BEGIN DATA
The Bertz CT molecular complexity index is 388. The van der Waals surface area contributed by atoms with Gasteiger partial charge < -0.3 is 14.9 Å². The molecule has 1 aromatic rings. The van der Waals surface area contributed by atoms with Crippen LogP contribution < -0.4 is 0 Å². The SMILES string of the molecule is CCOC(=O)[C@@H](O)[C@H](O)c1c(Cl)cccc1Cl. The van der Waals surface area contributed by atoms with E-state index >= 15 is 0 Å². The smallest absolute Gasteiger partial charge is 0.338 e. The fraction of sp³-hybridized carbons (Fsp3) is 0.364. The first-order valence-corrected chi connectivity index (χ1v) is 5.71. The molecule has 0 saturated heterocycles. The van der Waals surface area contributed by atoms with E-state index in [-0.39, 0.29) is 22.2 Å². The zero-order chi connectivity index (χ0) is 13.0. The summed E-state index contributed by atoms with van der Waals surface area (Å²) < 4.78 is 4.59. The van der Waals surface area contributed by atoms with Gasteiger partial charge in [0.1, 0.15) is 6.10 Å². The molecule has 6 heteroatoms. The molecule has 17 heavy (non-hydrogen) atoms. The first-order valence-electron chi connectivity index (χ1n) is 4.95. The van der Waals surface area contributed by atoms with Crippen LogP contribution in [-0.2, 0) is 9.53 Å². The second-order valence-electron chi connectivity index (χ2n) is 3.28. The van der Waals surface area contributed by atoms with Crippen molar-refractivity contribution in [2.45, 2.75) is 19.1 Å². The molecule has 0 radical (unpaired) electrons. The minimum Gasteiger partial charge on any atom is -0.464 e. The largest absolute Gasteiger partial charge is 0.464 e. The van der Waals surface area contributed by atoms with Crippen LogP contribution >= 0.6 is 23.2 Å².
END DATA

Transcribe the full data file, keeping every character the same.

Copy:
The Bertz CT molecular complexity index is 388. The van der Waals surface area contributed by atoms with Gasteiger partial charge < -0.3 is 14.9 Å². The molecule has 1 aromatic rings. The van der Waals surface area contributed by atoms with Crippen LogP contribution < -0.4 is 0 Å². The SMILES string of the molecule is CCOC(=O)[C@@H](O)[C@H](O)c1c(Cl)cccc1Cl. The van der Waals surface area contributed by atoms with E-state index >= 15 is 0 Å². The smallest absolute Gasteiger partial charge is 0.338 e. The fraction of sp³-hybridized carbons (Fsp3) is 0.364. The first-order valence-corrected chi connectivity index (χ1v) is 5.71. The molecule has 0 saturated heterocycles. The van der Waals surface area contributed by atoms with E-state index in [-0.39, 0.29) is 22.2 Å². The zero-order chi connectivity index (χ0) is 13.0. The summed E-state index contributed by atoms with van der Waals surface area (Å²) < 4.78 is 4.59. The van der Waals surface area contributed by atoms with Gasteiger partial charge in [0.1, 0.15) is 6.10 Å². The molecule has 6 heteroatoms. The molecule has 17 heavy (non-hydrogen) atoms. The first-order valence-electron chi connectivity index (χ1n) is 4.95. The van der Waals surface area contributed by atoms with Crippen LogP contribution in [-0.2, 0) is 9.53 Å². The second-order valence-electron chi connectivity index (χ2n) is 3.28. The van der Waals surface area contributed by atoms with Crippen molar-refractivity contribution in [2.45, 2.75) is 19.1 Å². The molecule has 0 radical (unpaired) electrons. The minimum Gasteiger partial charge on any atom is -0.464 e. The largest absolute Gasteiger partial charge is 0.464 e. The van der Waals surface area contributed by atoms with Crippen LogP contribution >= 0.6 is 23.2 Å².